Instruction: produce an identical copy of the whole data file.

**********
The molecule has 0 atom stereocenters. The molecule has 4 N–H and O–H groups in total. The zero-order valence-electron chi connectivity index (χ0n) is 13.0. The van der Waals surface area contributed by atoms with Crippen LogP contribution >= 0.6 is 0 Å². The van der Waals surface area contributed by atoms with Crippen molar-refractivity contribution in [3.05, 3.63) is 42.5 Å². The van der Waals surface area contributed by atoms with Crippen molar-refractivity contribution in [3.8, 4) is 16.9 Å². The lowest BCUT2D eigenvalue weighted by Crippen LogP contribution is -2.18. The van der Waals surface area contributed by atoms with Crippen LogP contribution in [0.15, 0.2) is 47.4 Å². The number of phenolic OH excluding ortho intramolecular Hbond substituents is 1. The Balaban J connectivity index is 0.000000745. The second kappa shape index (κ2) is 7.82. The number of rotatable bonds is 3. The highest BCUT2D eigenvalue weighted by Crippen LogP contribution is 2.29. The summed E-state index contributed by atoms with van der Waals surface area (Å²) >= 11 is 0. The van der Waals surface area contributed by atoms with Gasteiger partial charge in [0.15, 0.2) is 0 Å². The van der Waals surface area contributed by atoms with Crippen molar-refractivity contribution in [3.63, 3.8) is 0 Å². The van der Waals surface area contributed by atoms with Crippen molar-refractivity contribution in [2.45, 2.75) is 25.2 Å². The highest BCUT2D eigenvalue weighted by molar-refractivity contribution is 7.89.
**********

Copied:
The molecule has 0 atom stereocenters. The molecule has 4 N–H and O–H groups in total. The zero-order valence-electron chi connectivity index (χ0n) is 13.0. The van der Waals surface area contributed by atoms with Crippen LogP contribution >= 0.6 is 0 Å². The van der Waals surface area contributed by atoms with Crippen molar-refractivity contribution in [3.05, 3.63) is 42.5 Å². The van der Waals surface area contributed by atoms with Crippen molar-refractivity contribution in [3.8, 4) is 16.9 Å². The lowest BCUT2D eigenvalue weighted by Crippen LogP contribution is -2.18. The van der Waals surface area contributed by atoms with Crippen LogP contribution in [0.15, 0.2) is 47.4 Å². The number of phenolic OH excluding ortho intramolecular Hbond substituents is 1. The Balaban J connectivity index is 0.000000745. The second kappa shape index (κ2) is 7.82. The number of rotatable bonds is 3. The highest BCUT2D eigenvalue weighted by Crippen LogP contribution is 2.29. The summed E-state index contributed by atoms with van der Waals surface area (Å²) >= 11 is 0. The van der Waals surface area contributed by atoms with Gasteiger partial charge in [0.15, 0.2) is 0 Å². The van der Waals surface area contributed by atoms with Crippen molar-refractivity contribution in [3.63, 3.8) is 0 Å². The van der Waals surface area contributed by atoms with Crippen molar-refractivity contribution in [2.45, 2.75) is 25.2 Å². The highest BCUT2D eigenvalue weighted by molar-refractivity contribution is 7.89.